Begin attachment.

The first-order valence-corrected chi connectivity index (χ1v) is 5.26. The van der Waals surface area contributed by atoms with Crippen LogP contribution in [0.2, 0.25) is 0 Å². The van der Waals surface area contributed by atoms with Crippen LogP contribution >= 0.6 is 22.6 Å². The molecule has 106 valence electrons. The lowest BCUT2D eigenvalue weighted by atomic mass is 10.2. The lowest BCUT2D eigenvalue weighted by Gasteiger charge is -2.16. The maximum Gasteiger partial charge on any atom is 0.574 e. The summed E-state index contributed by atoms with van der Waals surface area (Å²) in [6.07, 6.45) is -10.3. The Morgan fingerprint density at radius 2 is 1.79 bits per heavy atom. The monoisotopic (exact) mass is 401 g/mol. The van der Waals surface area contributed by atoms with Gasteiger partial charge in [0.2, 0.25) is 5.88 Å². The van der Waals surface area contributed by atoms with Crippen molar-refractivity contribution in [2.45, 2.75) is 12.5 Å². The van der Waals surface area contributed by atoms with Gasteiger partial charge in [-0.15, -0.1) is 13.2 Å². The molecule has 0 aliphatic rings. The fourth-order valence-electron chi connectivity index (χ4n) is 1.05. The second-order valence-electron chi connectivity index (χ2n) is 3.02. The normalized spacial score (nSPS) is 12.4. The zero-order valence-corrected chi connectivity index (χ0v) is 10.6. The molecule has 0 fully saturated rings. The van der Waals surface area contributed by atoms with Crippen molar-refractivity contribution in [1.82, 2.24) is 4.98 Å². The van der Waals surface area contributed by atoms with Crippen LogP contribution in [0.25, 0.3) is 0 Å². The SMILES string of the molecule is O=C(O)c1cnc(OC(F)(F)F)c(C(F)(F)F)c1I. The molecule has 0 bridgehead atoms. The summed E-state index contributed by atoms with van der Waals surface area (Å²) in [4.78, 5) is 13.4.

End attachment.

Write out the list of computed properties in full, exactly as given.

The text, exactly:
The first-order valence-corrected chi connectivity index (χ1v) is 5.26. The van der Waals surface area contributed by atoms with Crippen LogP contribution in [0.2, 0.25) is 0 Å². The van der Waals surface area contributed by atoms with Crippen LogP contribution >= 0.6 is 22.6 Å². The molecule has 106 valence electrons. The lowest BCUT2D eigenvalue weighted by atomic mass is 10.2. The lowest BCUT2D eigenvalue weighted by Gasteiger charge is -2.16. The maximum Gasteiger partial charge on any atom is 0.574 e. The summed E-state index contributed by atoms with van der Waals surface area (Å²) in [6.07, 6.45) is -10.3. The Morgan fingerprint density at radius 2 is 1.79 bits per heavy atom. The monoisotopic (exact) mass is 401 g/mol. The van der Waals surface area contributed by atoms with Gasteiger partial charge in [0.2, 0.25) is 5.88 Å². The van der Waals surface area contributed by atoms with Crippen molar-refractivity contribution in [2.45, 2.75) is 12.5 Å². The van der Waals surface area contributed by atoms with Gasteiger partial charge in [-0.15, -0.1) is 13.2 Å². The molecule has 0 aliphatic rings. The fourth-order valence-electron chi connectivity index (χ4n) is 1.05. The second-order valence-electron chi connectivity index (χ2n) is 3.02. The normalized spacial score (nSPS) is 12.4. The zero-order valence-corrected chi connectivity index (χ0v) is 10.6. The molecule has 0 fully saturated rings. The van der Waals surface area contributed by atoms with Crippen molar-refractivity contribution in [1.82, 2.24) is 4.98 Å². The van der Waals surface area contributed by atoms with Crippen LogP contribution in [0.25, 0.3) is 0 Å². The SMILES string of the molecule is O=C(O)c1cnc(OC(F)(F)F)c(C(F)(F)F)c1I. The molecule has 0 bridgehead atoms. The summed E-state index contributed by atoms with van der Waals surface area (Å²) in [4.78, 5) is 13.4.